For our basic template, we will create a template that includes common Cisco IOS configuration lines. We will utilize both configurations that are only a single line, and others that are repeated such as having multiple NTP servers. This will show how YAML and Jinja2 can handle both situations.

A Jinja2 template is simply a file that looks just like the configuration you are trying to make, except that there will be placeholders, called variables, that will be replaced with the data in our YAML data set. Below is the basic configuration that we are looking to turn into a template:

basic_config

This is a simple configuration for a device. Now lets think about what we would want to change into variables to make this a template. First, is there anything that would be different on a device by device basis? Hostname is the only configuration item I can see that would change on every device. Now what about things that could change in the future? Passwords (enable, local account, and ntp), the local account name, the syslog servers, and ntp servers are all configuration items that could change in the future. Lets see what our configuration template looks like if we use Jinja2 formatting:

basic_jinja2.png

We use two simple methods for putting variables into the template. First we have items inside double curley brackets. This is used to put a single variable into the template. What is inside the curley brackets won’t make much sense now, but essentially host is the dataset that we are pulling from, and hostname is the variable within that dataset that Jinja2 will be looking for. Once I show the YAML file and Python script that go along with this template, it should make more sense.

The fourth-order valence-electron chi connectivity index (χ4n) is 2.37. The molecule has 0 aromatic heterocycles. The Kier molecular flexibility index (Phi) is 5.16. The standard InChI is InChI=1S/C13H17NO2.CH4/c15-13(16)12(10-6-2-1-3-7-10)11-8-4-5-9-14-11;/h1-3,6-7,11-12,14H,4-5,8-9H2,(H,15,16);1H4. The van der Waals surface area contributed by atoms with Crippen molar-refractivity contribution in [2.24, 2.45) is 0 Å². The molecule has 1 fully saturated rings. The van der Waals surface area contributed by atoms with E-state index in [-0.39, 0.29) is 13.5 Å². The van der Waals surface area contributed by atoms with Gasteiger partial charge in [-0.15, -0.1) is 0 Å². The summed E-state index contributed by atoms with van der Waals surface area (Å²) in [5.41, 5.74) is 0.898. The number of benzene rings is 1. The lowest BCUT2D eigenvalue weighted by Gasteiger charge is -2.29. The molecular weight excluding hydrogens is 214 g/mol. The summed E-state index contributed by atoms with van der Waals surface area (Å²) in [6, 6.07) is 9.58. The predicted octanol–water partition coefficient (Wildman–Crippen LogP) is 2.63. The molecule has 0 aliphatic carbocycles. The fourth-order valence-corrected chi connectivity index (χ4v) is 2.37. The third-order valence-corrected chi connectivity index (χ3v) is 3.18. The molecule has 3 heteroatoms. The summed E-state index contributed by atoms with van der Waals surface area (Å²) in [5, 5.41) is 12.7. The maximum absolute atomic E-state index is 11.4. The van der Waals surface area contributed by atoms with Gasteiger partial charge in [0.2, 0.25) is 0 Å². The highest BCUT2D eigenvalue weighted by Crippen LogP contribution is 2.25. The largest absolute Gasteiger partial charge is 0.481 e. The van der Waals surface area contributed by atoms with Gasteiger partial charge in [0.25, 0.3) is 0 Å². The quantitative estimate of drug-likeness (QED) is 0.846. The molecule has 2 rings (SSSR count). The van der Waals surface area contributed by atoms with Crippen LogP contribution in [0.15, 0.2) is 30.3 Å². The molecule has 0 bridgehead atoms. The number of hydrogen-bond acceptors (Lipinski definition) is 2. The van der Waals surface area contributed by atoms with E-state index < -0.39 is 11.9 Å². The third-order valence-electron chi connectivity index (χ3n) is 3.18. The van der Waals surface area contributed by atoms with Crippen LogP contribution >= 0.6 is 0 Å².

The second way to insert variables is with a simple for loop. {% for server in host.syslog %} is letting Jinja2 know that it should be looking for multiple values under the syslog variable within the dataset named host. The word server can be replaced by any letter or word. Using server just makes it easy to read and understand. The next line is telling Jinja2 what line will be used for every occurance of data within the syslog variable. Server simple matches what was put in the earlier {% %} notation. In this example, for every piece of data under syslog, Jinja2 will put “logging host [data from syslog].” {% endfor %} tells Jinja2 that the loop is finished and to continue on with the template. This same syntax is used for the ntp servers.

You can use your favorite text editor to create this file and save it. Jinja2 does not have a specific file extension, nor does it have a certain character sequence that needs to be put at the front of the file to tell that it is a Jinja2 file. I like to save my files as .j2 as it helps me easily recognize which files are templates.

YAML Data For Our Template

Now that we have our completed template, we need to create a dataset for it to use. Below is our YAML data file that will be used. From looking at the YAML example earlier, and the Jinja2 template we just created, you should be able to decipher what the YAML file is going to look like.

basic_yaml.png